Greatest College Basketball Players of all Time (Part VII)

November 7, 2019

The talents of these amazing players left an impact both on and off the courts.

Walter Berry (San Jacinto Junior College and St. John’s University, 1983-1986): This 6-foot-8 southpaw was one of the only individuals to be the best player on two separate collegiate levels. He had one of the greatest JUCO seasons ever at Jacinto and was a Wooden Award winner for St. John’s. He also had the craziest scoring attacks of the ’80s — he ignored his right hand completely, twirled incessantly, and showed extreme disinterest in developing anything as dull as a jump shot.

David Thompson (North Carolina State, 1973-1975): David Thompson built Michael Jordan.

Bill Walton (UCLA, 1971-1974): Deadheads in downtown Portland might quibble with Walton’s inclusion on this list, but the dude defined both the hippie collegiate experience and the NCAA style of play. Judging from his own statements, I’m relatively certain he’d give up half his injury-plagued pro career just to spend five more minutes in a bomb shelter with John Wooden.

Pete Maravich (LSU, 1967-1970): The free thinker/lunatic who averaged 44.2 a game during his three-season career; everyone who follows basketball knows this, because there’s just no corollary for that kind of offensive production. It’s doubtful anyone will average 40 points again, and there’s zero chance someone will do it three times in a row. But here’s something even crazier: Maravich averaged 44.2 points per game while shooting 43.8 percent from the field. His career scoring average was higher than his career shooting percentage.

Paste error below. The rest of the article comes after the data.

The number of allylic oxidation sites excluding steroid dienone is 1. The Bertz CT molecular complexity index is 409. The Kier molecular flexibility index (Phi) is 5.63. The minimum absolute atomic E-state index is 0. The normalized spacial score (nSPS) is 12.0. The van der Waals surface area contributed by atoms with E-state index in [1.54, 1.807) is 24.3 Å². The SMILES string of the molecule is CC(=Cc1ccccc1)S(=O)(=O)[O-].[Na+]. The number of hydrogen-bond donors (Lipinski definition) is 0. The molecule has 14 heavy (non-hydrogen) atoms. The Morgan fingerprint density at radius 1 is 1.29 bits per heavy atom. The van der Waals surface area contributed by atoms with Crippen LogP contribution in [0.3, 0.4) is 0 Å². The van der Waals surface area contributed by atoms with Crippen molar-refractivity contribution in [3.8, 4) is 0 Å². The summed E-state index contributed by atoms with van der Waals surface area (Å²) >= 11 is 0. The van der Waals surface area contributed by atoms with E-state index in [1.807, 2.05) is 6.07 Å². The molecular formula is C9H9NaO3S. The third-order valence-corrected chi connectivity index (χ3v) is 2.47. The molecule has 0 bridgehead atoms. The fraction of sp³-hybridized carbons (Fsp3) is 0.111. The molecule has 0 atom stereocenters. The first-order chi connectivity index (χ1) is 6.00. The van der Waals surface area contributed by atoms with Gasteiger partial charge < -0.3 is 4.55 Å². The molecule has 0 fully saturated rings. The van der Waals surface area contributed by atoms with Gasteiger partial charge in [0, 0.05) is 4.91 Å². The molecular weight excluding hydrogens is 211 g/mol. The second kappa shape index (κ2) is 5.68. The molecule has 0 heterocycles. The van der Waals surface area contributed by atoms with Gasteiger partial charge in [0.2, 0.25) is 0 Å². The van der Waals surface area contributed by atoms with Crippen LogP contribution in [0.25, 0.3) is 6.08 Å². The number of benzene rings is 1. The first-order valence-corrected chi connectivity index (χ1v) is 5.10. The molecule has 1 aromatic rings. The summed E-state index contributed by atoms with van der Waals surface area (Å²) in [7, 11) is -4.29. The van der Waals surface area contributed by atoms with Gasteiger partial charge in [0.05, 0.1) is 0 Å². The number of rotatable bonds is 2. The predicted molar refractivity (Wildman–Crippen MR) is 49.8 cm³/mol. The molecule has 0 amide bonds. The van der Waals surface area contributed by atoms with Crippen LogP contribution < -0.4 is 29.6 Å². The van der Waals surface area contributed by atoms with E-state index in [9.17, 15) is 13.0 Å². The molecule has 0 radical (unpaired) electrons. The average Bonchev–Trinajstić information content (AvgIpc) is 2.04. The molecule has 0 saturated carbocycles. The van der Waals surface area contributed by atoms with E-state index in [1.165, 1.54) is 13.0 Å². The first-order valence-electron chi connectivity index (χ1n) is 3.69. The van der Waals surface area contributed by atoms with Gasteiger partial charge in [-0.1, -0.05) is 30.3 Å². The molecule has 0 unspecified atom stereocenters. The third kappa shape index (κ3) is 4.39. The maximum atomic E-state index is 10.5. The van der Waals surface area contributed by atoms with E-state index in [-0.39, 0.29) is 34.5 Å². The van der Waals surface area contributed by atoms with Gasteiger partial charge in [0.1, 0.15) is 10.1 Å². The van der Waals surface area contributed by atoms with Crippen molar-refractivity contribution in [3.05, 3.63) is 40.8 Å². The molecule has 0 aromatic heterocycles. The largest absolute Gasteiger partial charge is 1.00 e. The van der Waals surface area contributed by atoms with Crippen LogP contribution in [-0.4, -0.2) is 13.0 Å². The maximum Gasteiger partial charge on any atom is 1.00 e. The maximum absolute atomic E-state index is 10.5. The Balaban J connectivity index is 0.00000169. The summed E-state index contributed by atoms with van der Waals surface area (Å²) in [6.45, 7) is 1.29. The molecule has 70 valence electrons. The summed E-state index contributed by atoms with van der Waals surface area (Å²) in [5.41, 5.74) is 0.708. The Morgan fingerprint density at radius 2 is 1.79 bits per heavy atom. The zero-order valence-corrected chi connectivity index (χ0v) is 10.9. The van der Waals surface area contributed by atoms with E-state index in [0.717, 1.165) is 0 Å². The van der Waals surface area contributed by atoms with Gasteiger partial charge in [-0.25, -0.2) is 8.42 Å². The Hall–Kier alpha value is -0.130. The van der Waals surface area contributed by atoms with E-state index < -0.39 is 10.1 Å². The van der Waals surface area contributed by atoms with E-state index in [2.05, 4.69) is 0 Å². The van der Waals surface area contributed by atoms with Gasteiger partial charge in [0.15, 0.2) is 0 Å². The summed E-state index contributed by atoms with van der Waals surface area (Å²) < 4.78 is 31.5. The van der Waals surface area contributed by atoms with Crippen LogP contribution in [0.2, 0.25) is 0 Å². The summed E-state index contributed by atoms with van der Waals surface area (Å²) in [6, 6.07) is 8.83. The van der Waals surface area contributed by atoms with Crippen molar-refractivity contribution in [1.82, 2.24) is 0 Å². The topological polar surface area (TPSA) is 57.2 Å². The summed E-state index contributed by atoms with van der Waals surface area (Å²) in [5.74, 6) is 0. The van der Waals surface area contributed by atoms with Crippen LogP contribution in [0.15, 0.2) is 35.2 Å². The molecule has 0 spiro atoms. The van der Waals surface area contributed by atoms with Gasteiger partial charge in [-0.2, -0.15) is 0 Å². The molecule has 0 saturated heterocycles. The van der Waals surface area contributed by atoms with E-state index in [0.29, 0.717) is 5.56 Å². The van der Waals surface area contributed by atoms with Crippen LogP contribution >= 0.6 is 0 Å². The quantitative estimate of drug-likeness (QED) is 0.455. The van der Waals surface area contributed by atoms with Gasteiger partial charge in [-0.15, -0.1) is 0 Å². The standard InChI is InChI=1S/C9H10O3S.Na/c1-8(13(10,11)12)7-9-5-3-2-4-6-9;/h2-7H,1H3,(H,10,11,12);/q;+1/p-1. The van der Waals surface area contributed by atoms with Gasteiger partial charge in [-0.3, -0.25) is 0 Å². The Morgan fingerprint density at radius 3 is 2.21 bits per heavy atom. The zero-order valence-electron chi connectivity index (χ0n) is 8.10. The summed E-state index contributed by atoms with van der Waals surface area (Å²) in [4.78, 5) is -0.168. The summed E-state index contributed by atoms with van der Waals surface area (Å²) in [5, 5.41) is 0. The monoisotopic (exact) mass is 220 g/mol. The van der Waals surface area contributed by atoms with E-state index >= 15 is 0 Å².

Lew Alcindor (UCLA, 1966-1969): This, I cannot deny, is a form of cheating that even Sam Gilbert would find egregious. Alcindor changed his name in 1971 and had a decent pro career. One could make the argument that seeing “Lew Alcindor” as a separate entity from “Kareem Abdul-Jabbar” is basically a question about the definition of personhood.

The fact that UCLA won the national title during all three seasons Alcindor played is merely the third-most interesting detail of his college career; the fact that the NCAA outlawed dunking due to his dominance is probably second.